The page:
You can read more here.

Running groups around the world

All over the world, groups of fantastic runners congregate for training. Nike and the US Olympic team utilise Alberto Salazar’s Oregon Project where Mo Farah has recently stated that he and Galen Rupp do nearly all of their training together.  Liz Yelling has written and spoken about training with a group of top runners in Bournemouth, and I could cite instances all over the world where runners train together to push each others performances to better and higher levels.

As well as knowing the benefits of training in a group anecdotally, I want to know if there is any actual evidence that training in a group is better. Almost every book, article or blog I have read has stated that the majority of the greatest elite distance runners in the world do most if not all of their training in groups.

The coach’s perspective

From a coaching perspective, Nick Anderson, who coaches runners of all levels of ability with RunningWithUs [www.runningwithus.com] says:

The group brings competition, support and fun when athletes are working hard. At the highest level of running, competition as found in group sessions is crucial.

Similarly, in last weeks Marathon Talk podcast, the new superstar of British marathon running, Scott Overall, talked about the importance of training with a partner. Of course at his speed it is difficult to find enough people fast enough to keep up with him to make up a ‘group’!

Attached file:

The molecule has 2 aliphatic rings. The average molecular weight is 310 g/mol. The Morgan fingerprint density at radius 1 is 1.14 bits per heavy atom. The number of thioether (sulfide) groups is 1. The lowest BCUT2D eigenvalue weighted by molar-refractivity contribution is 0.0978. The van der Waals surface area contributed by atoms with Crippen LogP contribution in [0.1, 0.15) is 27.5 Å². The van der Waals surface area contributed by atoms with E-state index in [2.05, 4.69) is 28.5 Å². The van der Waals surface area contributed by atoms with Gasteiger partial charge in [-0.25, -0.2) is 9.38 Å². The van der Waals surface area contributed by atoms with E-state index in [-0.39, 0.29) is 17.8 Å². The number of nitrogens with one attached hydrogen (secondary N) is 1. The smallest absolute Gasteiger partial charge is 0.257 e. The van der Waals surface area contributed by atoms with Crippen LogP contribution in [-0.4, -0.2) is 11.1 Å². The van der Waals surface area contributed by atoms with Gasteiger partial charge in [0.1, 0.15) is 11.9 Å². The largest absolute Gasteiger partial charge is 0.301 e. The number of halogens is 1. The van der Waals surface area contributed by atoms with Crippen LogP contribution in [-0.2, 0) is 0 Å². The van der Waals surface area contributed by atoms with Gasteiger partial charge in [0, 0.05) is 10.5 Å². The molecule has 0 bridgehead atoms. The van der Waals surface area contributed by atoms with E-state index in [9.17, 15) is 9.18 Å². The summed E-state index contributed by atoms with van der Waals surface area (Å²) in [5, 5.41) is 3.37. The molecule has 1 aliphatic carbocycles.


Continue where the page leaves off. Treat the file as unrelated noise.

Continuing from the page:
Given the ubiquity of training in groups and the perceived benefit, I wondered if there was any scientific evidence to accompany everything I intuitively know? Well, Stuart Holliday, from The Focused Mind, gave me valuable information for this piece, starting with some background on Norman Triplett, the psychologist who in 1892 researched what eventually became known as Social Facilitation (you can read more about that here).

Psychology and Social Facilitation

 

Triplett found that cyclists had faster race times in the presence of other cyclists. Triplett theorized that the faster times were due to the effect of the members of the group increasing each other’s level of competition. Further research in other sporting situations confirmed to Triplett that the presence of others increased individuals’ performance levels. Findings across a number of different sports suggested that when individuals perform a familiar task, the presence of others leads to a performance enhancement. When individuals perform an unfamiliar task in a group, the opposite has been shown to be true.